LONG ISLAND CITY — The law firm that represented the family of Avonte Oquendo is giving out a scholarship in his memory, to be awarded to a student who has autism or whose family has been affected by it.
The Perecman Firm announced the Avonte Oquendo Memorial Scholarship on its website this week, named after the 14-year-old autistic student who went missing from his Long Island City special needs school in 2013 and whose remains were found months later.
"Avonte's case brought the issue of autism to the forefront of our minds," said David Perecman, the firm's founding attorney. "We thought it would be a nice thing if we, as a law firm, did a little something for people who have autism."
The $1,000 scholarship will be given to a college student who's been diagnosed with a form of autism, or has a close family member who's affected. Applicants are required to answer an essay question and submit their most recent school transcript.
The deadline for applying is July 31, and the award will be doled out in fall of 2016.
This is the second year the law firm has given out the scholarship, with last year's going to an 18-year-old student with Asperger's Syndrome.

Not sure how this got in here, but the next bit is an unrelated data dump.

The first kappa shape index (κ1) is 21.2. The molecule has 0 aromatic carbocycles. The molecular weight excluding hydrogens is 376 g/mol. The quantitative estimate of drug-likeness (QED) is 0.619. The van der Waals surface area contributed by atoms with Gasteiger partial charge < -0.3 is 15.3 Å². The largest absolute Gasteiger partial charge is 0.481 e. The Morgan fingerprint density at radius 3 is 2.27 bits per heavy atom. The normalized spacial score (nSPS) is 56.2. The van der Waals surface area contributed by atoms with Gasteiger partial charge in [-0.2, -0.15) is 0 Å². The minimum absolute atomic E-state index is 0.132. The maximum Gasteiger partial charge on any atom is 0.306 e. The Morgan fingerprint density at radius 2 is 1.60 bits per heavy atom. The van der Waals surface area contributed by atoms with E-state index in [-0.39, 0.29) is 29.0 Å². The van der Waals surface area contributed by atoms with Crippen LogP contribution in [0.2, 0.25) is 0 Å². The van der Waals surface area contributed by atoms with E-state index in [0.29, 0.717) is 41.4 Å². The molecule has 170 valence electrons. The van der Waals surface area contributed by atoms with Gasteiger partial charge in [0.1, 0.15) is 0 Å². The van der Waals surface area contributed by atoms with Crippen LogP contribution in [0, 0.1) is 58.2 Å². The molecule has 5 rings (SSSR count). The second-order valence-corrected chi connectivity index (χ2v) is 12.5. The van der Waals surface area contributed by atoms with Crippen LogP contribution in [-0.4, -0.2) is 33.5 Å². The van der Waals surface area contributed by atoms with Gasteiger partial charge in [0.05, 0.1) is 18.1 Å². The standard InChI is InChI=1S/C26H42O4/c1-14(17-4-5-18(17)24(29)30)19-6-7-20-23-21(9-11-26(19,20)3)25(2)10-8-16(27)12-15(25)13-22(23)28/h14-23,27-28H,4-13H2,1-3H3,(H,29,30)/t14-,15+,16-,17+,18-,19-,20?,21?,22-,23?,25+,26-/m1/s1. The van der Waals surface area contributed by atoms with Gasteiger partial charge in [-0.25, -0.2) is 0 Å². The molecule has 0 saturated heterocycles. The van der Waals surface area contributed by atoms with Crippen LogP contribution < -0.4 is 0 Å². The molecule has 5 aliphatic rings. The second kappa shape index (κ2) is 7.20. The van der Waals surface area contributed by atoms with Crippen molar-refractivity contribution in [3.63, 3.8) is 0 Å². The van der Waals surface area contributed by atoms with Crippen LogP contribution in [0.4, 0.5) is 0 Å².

In addition to honoring Avonte, Perecman said the award is a way to draw public attention to the need for reform to help people with autism.
His firm has been pushing for the passage of "Avonte's Law," a federal bill proposed by Sen. Charles Schumer that would fund a program to provide voluntary tracking devices for autistic children who have a tendency to run or wander off, as Avonte did.
A petition in support of the bill started by the Perecman Firm has more than 5,000 signatures.
The City Council also passed a bill known as "Avonte's Law" last year, which required the Department of Education to survey its school buildings for the need for door alarms that would prevent students from leaving the buildings unnoticed.
Alarms were installed last year on nearly all of the city's school buildings under the law.